Ancient

Picture of Ancient

Svartalvheim

Ancient - Svartalvheim ©1994 Listenable
1. Svartalvheim
2. Trumps Of An Archangel
3. Nuldradans
4. The Call Of The Absu Deep
5. Det Glemte Riket
6. Paa Evig Vandring
7. Ved Trolltjern
8. Eerily Howling Winds
9. Likferd

At one point, Ancient was a semi-respectable, moderately evil second-tier black metal band. They had all the necessary tools: evil sounding vocals, facepaint, fire breathing, speedy songs that somewhat lacked in guitar power, and oh-so-spooky eerie passages with keyboards and sound effects. In other words they were one of those kind of bands that appealed to those fanatics who just totally dig anything evil. But unfortunately, they tended to be very non-descript in their approach and did nothing to really set themselves apart. Why they were to be picked up by Metal Blade records over some more innovative or interesting bands is a mystery.

Review by John Chedsey

Review date: 10/1998

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Trolltaar EP

Ancient - Trolltaar EP ©1995 Damnation
1. Trolltaar
2. Nattens Skønnhet
3. Fjellets Hemmelighet

Trolltaar, though brief, is possibly the only Ancient album I've heard that actually justified any of the attention the band has ever receieved. Plying nothing but the most standard atmospheric-tinged black metal wares, Ancient goes about their business and just takes care of the basic needs: writing songs that demand an occasional listen here and there. The guitars ride along higher end, trebly patterns, the drums are relatively fast and keyboards and clean vocal passages jump in every so often to break up the monotony. While not being revolutionary or attacking the genre limits in the most ferocious manner possible, Trolltaar comes across exactly how it should. The final track, "Fjellets hemmelighet", is the standard Black Metal EP "atmospheric" track, but it, as well, is done fairly well. Chances are Trolltaar's main source of quality is the fact that it so brief, as Ancient simply went in there and headed back out before overstaying their audio welcome.

Review by John Chedsey

Review date: 04/2000

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The Cainian Chronicles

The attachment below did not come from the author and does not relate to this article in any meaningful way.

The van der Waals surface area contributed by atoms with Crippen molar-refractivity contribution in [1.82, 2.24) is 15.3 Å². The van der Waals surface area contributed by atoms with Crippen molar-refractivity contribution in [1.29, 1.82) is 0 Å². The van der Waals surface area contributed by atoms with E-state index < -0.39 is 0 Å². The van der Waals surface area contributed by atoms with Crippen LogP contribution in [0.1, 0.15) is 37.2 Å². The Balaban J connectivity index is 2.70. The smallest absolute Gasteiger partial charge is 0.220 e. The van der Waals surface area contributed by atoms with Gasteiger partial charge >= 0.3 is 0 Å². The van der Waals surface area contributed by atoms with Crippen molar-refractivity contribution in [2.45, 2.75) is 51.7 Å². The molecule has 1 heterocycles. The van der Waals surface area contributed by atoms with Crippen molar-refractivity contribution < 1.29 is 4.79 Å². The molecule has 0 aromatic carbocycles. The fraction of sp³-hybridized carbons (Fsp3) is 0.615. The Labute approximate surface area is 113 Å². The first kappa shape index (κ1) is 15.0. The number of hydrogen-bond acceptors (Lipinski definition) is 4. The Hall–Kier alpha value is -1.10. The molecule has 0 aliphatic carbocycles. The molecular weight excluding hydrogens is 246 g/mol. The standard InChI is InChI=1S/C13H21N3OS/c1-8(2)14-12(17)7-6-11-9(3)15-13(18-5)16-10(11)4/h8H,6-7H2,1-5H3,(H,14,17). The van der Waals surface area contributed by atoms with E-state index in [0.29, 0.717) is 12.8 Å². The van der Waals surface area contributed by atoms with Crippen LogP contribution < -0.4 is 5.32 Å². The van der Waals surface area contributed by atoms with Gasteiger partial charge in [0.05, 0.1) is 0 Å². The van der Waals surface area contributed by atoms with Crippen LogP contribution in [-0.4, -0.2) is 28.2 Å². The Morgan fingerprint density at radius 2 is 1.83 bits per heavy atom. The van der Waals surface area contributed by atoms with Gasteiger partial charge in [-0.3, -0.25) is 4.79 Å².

Ancient - The Cainian Chronicles ©1996 Metal Blade
1. Ponderous Moonlight
2. Part I: The Curse
3. Part II: Lilith's Embrace
4. Part III & IV: Disciplines Of Caine/Zillah And The Crone
5. At The Infernal Portal (Caulo III)
6. Cry Of Marianne
7. Prophecy Of Gehenna
8. Song Of Kaiaphas
9. Exu
10. The Pagan Cycle
11. Homage To Pan

"I think Bathory already did this."

My first thoughts were pretty direct. That whole speed and high, grating vocals thing. Bathory did it ten years ago and chucked it for Viking nostalgia. So where does Ancient get off?

Okay, okay, I'm not being fair and honestly, I didn't exactly pay attention to this album the first time through. Once I actually sat down and listened to the whole thing, I was indeed impressed. Sure, the ride is like flying through railroad tunnels on meth and matches velocity with orbitting satellites. But before long you fall into a primevil trance and become absorbed by the music. Ancient tends to entrance one with occasional use of female singing (courtesy of Kimberly Goss) and more operatic, classical moments. And while Lord Kaiaphas does use different screams and growls, the Quorthon thing still nags at me.

Gosh. This is one of those records that you just can't finger. It's not so great that you will be purchasing Ancient T-shirts, Ancient baseball caps, and Ancient dental floss anytime soon, but it's not so bad that you will take this CD and fling it back at your local retailers either. I guess I could suggest it for black metal 101 and let the listener slowly descend into this genre, but that's about it.

Review by John Chedsey

Review date: 01/1997

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Mad Grandiose Bloodfiends